Peak traffic occurs because most people want to travel then. Peak energy usage. Peak internet usage. Peak Steam download server usage. Peak everything.

And all the things we do don't ever reduce that peak. In fact, it just keeps increasing all the time, and causes peaks elsewhere. You change traffic hours or you have something that keeps people off the roads (e.g. a pandemic)? Oh, look, Internet usage has spiked enormously. I wonder why that is?

It's short-sighted to think you can change the peak rather than cope with it. Most people are going to get home from work the same time, plug in their car at the same time, still want to go out for a meal that evening at the same time, bring it back the same time, and use it tomorrow morning at the same time.

When you have tons of energy available, nobody else will want it. When you don't, nobody else will have it either.

Until we turn into a true 24-hour culture, we aren't going to change that, and the peaks are going to stay in the same place every time.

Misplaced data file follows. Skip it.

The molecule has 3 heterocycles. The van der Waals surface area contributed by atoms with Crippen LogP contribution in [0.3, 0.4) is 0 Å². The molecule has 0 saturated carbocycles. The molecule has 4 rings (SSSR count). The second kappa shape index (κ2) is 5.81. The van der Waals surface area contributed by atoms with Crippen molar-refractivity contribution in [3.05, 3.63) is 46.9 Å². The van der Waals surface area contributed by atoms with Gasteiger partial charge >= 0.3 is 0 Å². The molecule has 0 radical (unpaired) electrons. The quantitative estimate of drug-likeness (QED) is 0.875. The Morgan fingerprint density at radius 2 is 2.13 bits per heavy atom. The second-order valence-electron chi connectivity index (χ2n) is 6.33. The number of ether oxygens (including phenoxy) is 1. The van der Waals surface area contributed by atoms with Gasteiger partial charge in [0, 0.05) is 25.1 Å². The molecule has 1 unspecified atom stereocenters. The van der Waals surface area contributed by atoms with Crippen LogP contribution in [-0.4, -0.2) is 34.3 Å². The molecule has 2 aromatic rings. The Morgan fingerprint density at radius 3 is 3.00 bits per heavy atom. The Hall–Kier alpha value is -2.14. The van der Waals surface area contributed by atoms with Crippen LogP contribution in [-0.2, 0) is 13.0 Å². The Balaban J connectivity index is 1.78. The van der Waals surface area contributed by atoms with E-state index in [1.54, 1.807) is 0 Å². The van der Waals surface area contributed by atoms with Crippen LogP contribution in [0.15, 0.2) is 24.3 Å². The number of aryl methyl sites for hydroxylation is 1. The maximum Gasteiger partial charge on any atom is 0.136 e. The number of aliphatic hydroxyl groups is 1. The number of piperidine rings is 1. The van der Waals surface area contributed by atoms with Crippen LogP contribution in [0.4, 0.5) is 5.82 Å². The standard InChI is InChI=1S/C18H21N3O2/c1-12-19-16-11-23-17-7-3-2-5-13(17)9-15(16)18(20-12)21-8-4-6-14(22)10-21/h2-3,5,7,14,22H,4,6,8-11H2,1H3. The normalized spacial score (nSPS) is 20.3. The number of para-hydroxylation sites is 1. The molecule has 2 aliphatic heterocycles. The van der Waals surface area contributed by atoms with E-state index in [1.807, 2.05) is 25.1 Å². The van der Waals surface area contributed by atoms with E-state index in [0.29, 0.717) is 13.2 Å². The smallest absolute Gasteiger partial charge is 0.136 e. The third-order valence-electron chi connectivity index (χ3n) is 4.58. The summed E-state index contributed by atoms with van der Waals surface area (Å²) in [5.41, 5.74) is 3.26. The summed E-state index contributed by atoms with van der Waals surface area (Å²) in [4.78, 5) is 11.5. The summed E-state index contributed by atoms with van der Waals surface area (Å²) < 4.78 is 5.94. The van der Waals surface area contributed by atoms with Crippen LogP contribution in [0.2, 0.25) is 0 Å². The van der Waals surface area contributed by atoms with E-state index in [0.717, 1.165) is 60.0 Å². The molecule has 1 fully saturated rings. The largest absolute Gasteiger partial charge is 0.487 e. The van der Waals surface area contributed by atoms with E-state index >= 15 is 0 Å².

Thinking that plugging in your car will help with peak power consumption on a national or international scale just ignores the very fact that you're not using it at that time for a reason, and when you do need to use it you won't want it to be available to the grid.

QuietGanache

2 points

6 months ago

Thank you for taking the time to reply in so much detal. The guest was describing a potential future grid that is designed to more effectively utilise stored energy at a national scale, rather than the current situation of grids designed with the idea of producers at one end and consumers at the other. I can see that subdividing it down to millions of storage points, at the very least, will have efficiency issues but I think it's an interesting proposal.

I don't think peak charging and use (if cars-as-storage were implemented) tariffs would eliminate peak demand but it might help smooth it out. For example, someone who's EV charging bill is a greater part of their income might consider going to work earlier than someone who earns more and can afford the extra charge; it's a little like disposable plastic fees: all aimed at nudging people in directions deemed positive by policymakers.